WASHINGTON - Here is how Philadelphia-area members of Congress voted on major issues last week:

House

Government funding, Wall Street deregulation. Voting 219-206, the House on Thursday passed a bipartisan bill (HR 83) to fund most government operations through Sept. 30, 2015, at an annual level of $1.1 trillion while rolling back new controls on derivatives trading by large banks on Wall Street; abolishing environmental limits on mountaintop mining in states such as West Virginia; allowing exponentially larger individual and family contributions to the Democratic and Republican national committees; permitting shaky multiemployer pension plans to remain solvent by cutting current benefits, and increasing funding to counter Islamic State forces in Iraq and Syria and the spread of Ebola in West Africa, among hundreds of other provisions.

A yes vote was to send the bill to the Senate.

Voting yes: Robert A. Brady (D., Pa.), John Carney (D., Del.), Charles W. Dent (R., Pa.), Chaka Fattah (D., Pa.), Michael Fitzpatrick (R., Pa.), Jim Gerlach (R., Pa.), Frank A. LoBiondo (R., N.J.), Pat Meehan (R., Pa.), Donald Norcross (D., N.J.), Joseph R. Pitts (R., Pa.), Jon Runyan (R., N.J.), and Allyson Y. Schwartz (D., Pa.).

Voting no: Matt Cartwright (D., Pa.) and Christopher H. Smith (R., N.J.).

Taxpayer-backed terrorism insurance. Voting 417-7, the House on Wednesday passed a bill (S 2244) renewing through calendar 2021 a post-9/11 program of taxpayer backing to help the property and casualty insurance industry meet the catastrophic costs of any future terrorist attacks. The Terrorism Risk Insurance Act (TRIA) obligates the Treasury to cover 80 percent of losses above varying deductible levels and then seek repayment from insurers. The program would be triggered by any foreign or domestic attack causing damages of $200 million or more. The 9/11 attacks on the World Trade Center twin towers and the Pentagon cost insurers $40 billion, according to industry calculations.

A yes vote was to send the bill to President Obama for his signature.

Voting yes: Brady, Carney, Cartwright, Dent, Fattah, Fitzpatrick, Gerlach, LoBiondo, Meehan, Norcross, Pitts, Runyan, Schwartz, and Smith.

Fiscal 2015 intelligence budget. Voting 325-100, the House on Wednesday gave final congressional approval to a bill (HR 4681) authorizing an estimated $80 billion in fiscal 2015 for the 16 U.S. civilian and military intelligence agencies.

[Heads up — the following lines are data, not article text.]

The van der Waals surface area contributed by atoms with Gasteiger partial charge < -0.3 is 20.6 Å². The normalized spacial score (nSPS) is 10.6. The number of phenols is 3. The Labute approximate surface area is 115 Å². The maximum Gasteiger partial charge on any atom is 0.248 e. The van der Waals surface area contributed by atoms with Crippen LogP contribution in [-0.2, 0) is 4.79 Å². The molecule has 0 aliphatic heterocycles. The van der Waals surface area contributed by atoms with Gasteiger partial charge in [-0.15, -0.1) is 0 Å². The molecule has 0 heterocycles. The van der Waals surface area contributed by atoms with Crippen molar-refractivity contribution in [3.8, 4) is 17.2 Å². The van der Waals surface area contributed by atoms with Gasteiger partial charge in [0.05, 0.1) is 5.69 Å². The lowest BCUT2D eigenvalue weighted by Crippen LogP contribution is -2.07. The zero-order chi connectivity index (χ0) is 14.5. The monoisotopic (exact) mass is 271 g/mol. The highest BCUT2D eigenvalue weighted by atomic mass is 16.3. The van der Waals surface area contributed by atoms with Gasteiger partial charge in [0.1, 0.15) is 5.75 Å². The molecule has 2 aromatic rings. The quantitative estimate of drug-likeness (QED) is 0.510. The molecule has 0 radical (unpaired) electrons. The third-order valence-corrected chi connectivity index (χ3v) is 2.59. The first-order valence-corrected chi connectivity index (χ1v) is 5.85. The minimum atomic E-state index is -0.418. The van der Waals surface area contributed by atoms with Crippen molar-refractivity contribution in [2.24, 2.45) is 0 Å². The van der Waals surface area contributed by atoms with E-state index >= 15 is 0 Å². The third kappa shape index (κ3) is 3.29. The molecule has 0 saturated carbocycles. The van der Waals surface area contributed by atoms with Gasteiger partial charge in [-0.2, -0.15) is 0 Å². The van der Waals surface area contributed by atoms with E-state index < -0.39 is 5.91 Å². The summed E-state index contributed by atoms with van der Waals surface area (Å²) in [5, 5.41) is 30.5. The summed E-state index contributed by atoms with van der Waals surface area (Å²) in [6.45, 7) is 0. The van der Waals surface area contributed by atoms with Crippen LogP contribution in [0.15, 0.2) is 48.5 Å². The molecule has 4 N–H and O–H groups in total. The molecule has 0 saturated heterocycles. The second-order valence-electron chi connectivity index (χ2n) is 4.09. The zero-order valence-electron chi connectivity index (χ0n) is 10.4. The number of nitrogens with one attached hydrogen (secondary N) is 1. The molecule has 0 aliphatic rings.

A yes vote was to send the bill to President Obama for his signature.

Voting yes: Brady, Carney, Cartwright, Dent, Fattah, Fitzpatrick, Gerlach, LoBiondo, Meehan, Norcross, Pitts, Runyan, Schwartz, and Smith.

California drought relief. Voting 230-182, the House on Tuesday passed a Republican bill (HR 5781) to deal with California's prolonged drought, in part by pumping water during rainy periods from the Sacramento-San Joaquin Delta to the benefit of farms and communities in the San Joaquin Valley. The emergency measure would expire Sept. 30, 2016.

A yes vote was to send the bill to the Senate, where it appeared certain to die.

Voting yes: Dent, Fitzpatrick, Gerlach, LoBiondo, Meehan, Pitts, Runyan, and Smith.

Voting no: Brady, Carney, Cartwright, Fattah, Norcross, and Schwartz.

Senate

2015 military budget. Voting 89-11, the Senate on Friday authorized an $585 billion military budget (HR 3979) for fiscal 2015, including $63.7 billion for actions in Afghanistan, Iraq, Syria and other war zones. The bill authorizes funding of expanded operations against Islamic State forces in Iraq and Syria.

A yes vote was to give final congressional approval to the bill.

Voting yes: Cory Booker (D., N.J.), Thomas Carper (D., Del.), Bob Casey (D., Pa.), Chris Coons (D., Del.), Robert Menendez (D., N.J.), and Pat Toomey (R., Pa.).

Labor board confirmation. The Senate on Monday voted, 54-40, to confirm Lauren M. McFarren to a five-year term on the National Labor Relations Board, which is charged with overseeing collective bargaining and protecting the workplace rights of both labor and management. Her confirmation to fill a soon-to-be-vacant seat means the board will continue to operate with a full complement of five members, three appointed by President Obama and two by President George W. Bush.

A yes vote was to confirm McFarren.

Voting yes: Booker, Carper, Casey, Coons, and Menendez.

Voting no: Toomey.

Next. The 114th Congress is to convene Jan. 6.